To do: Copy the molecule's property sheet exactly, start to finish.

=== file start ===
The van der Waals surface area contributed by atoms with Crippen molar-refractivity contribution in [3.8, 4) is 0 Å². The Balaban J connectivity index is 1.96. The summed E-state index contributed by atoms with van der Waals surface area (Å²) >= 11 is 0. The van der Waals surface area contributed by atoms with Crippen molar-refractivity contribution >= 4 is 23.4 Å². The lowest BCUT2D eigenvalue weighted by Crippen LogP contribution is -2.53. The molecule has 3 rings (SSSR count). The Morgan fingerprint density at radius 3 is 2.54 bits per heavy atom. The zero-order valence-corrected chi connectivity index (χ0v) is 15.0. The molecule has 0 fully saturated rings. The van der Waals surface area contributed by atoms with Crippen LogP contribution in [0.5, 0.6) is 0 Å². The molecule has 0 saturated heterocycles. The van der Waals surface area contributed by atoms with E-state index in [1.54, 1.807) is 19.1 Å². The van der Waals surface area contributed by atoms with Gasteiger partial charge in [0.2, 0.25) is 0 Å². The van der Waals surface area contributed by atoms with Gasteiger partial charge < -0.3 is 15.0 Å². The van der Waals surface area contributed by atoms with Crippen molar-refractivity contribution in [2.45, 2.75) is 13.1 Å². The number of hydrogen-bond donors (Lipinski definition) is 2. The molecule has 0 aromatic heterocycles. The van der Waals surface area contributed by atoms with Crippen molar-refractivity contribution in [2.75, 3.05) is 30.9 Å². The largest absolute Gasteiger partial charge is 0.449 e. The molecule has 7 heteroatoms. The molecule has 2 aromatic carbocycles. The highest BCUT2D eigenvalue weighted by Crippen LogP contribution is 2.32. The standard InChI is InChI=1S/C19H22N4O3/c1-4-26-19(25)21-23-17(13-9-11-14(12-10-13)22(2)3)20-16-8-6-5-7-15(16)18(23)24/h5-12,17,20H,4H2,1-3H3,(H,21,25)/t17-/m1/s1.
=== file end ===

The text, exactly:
The van der Waals surface area contributed by atoms with Crippen molar-refractivity contribution in [3.8, 4) is 0 Å². The Balaban J connectivity index is 1.96. The summed E-state index contributed by atoms with van der Waals surface area (Å²) >= 11 is 0. The van der Waals surface area contributed by atoms with Crippen molar-refractivity contribution >= 4 is 23.4 Å². The lowest BCUT2D eigenvalue weighted by Crippen LogP contribution is -2.53. The molecule has 3 rings (SSSR count). The Morgan fingerprint density at radius 3 is 2.54 bits per heavy atom. The zero-order valence-corrected chi connectivity index (χ0v) is 15.0. The molecule has 0 fully saturated rings. The van der Waals surface area contributed by atoms with Crippen LogP contribution in [0.5, 0.6) is 0 Å². The molecule has 0 saturated heterocycles. The van der Waals surface area contributed by atoms with E-state index in [1.54, 1.807) is 19.1 Å². The van der Waals surface area contributed by atoms with Gasteiger partial charge in [0.2, 0.25) is 0 Å². The van der Waals surface area contributed by atoms with Gasteiger partial charge < -0.3 is 15.0 Å². The van der Waals surface area contributed by atoms with Crippen molar-refractivity contribution in [2.45, 2.75) is 13.1 Å². The number of hydrogen-bond donors (Lipinski definition) is 2. The molecule has 0 aromatic heterocycles. The van der Waals surface area contributed by atoms with Crippen molar-refractivity contribution in [2.75, 3.05) is 30.9 Å². The largest absolute Gasteiger partial charge is 0.449 e. The molecule has 7 heteroatoms. The molecule has 2 aromatic carbocycles. The highest BCUT2D eigenvalue weighted by Crippen LogP contribution is 2.32. The standard InChI is InChI=1S/C19H22N4O3/c1-4-26-19(25)21-23-17(13-9-11-14(12-10-13)22(2)3)20-16-8-6-5-7-15(16)18(23)24/h5-12,17,20H,4H2,1-3H3,(H,21,25)/t17-/m1/s1.